Preparing for 10.6 Snow Leopard: Installation procedure changes?
While rumors and speculation about Snow Leopard can easily change, I enjoy delving into some periodically to discuss what people would like to see in the upcoming operating system. Recently, Macintosh rumor and news site AppleInsider
Written by Topher Kessler
While rumors and speculation about Snow Leopard can easily change, I enjoy delving into some periodically to discuss what people would like to see in the upcoming operating system. Recently, Macintosh rumor and news site AppleInsider claimed Snow Leopard has gone to Golden Master status, which means the current version is the one that will ship unless some major bug crops up in further testing by developers. In this edition, it is clear that Apple has changed the installation process in rather significant ways.
As it stands, the changes serve to overcome many problems or limitations that OS X users currently have when either upgrading or reinstalling their operating systems. Here's the list of enhancements, according to AppleInsider (keep in mind these are not official):
Although Rosetta and QuickTime 7 are both included on the Mac OS X 10.6 installation DVD, both are designated as optional installs by default. However, if Mac OS X 10.6 is being installed on a Mac that contains a registration a key for QuickTime 7 Pro, the installer will install QuickTime 7 automatically.
Options to "Erase and Install" and "Archive and Install" are no longer present in the Mac OS X 10.6 installer. According to those familiar with the software, this was done for convenience, so that users do not accidentally erase and install their Mac OS X 10.5 Leopard partitions. However, "Erase and Install" remains available through Disk Utility, which is also included on the installation DVD.
If you need to reinstall 10.6, it automatically archives and installs for you.
A reinstallation will not affect your Mac OS X version number. In other words, reinstallation of Mac OS X 10.6 on a Mac that contains Mac OS X 10.6.1 (when it becomes available) will not overwrite any new components delivered by 10.6.1. So when the reinstall is complete, you will still be running Mac OS X 10.6.1. This will save users considerable time.
There is no "Previous System" folder at the root level after reinstalling.
If a power outage occurs, installation will pick up from where it left off.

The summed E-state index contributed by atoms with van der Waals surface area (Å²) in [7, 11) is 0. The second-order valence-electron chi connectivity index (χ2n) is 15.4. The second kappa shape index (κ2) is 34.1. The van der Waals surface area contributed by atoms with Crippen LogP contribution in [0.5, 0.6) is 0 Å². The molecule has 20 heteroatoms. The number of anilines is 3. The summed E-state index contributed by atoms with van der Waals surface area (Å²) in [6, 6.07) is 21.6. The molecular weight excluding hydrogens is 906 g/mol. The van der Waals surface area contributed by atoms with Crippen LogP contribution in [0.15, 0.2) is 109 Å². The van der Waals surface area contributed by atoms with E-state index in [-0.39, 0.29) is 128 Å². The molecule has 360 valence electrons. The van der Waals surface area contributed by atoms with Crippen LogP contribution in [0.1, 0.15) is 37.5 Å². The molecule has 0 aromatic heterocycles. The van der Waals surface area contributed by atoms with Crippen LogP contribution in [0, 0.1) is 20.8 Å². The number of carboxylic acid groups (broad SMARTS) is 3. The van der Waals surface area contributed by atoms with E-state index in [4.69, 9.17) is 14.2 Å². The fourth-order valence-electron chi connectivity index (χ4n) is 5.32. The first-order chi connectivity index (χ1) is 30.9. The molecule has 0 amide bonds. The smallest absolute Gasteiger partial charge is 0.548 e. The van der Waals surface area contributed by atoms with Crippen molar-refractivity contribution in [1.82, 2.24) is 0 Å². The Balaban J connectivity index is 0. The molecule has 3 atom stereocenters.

To prevent the Blue Screen error that plagued some users when upgrading to Mac OS X 10.5, a software compatibility check is included that has a list of known "bad" apps, and disables them. Those programs are moved to an "Incompatible Software" folder.
Unlike Mac OS X 10.5, you cannot install Mac OS X 10.6 Snow Leopard on computers where the hard drive reports a S.M.A.R.T. failure.
Installation initially triggers a large chunk of data to be copied from the installation DVD to the user's primary hard drive. The bulk of the installation is then managed from the hard drive, speeding up the installation process considerably. After a successful installation, that large chunk of data is automatically removed.
From a troubleshooting perspective, some of the more intriguing features are the capability of the system to pick up where it left off after a power outage, checking for and disabling incompatible software, and not overwriting new system components when reinstalling an older version. These changes basically mean that system reinstallation will be more practical for people who run into problems, especially after an update to third-party software. I am eager to see how well they work for the average user, since if Apple implements them well this would mean an OS reinstallation could be a much more feasible workaround for certain problems than it is now.
As for installation options, it seems the biggest decision in Snow Leopard will be whether or not to install the Rosetta dynamic code translator for running PowerPC applications on the Mac. This is good news for people who still have to run old PowerPC code, especially since there was speculation as to whether or not this would be included in the OS at all.
I wonder how many other installation options Apple will provide in addition to Rosetta and QuickTime? Looking back at the options for OS 8 and OS 9, you could easily pop in the installation disk and add system components, applications, and utilities to enhance the system with a variety of useful features. I have missed this in OS X, and hope for something similar to be implemented soon.
Read our article on graphics and processor requirements for more information on preparing for Snow Leopard.
Topher has been an avid Mac user for the past 10-15 years, and has been a contributing author to MacFixIt for just over a year now. One of his diehard passions has been troubleshooting Mac problems and making the best use of Macs and Apple hardware both for family and friends, as well as in the workplace. He and the newly formed MacFixIt team are hoping to bring enhanced and more personable content to our readers, and keep the MacFixIt community going here at CNET. If you have questions or comments for Topher or the other MacFixIt editors, feel free to contact us at http://www.macfixit.com/contactResources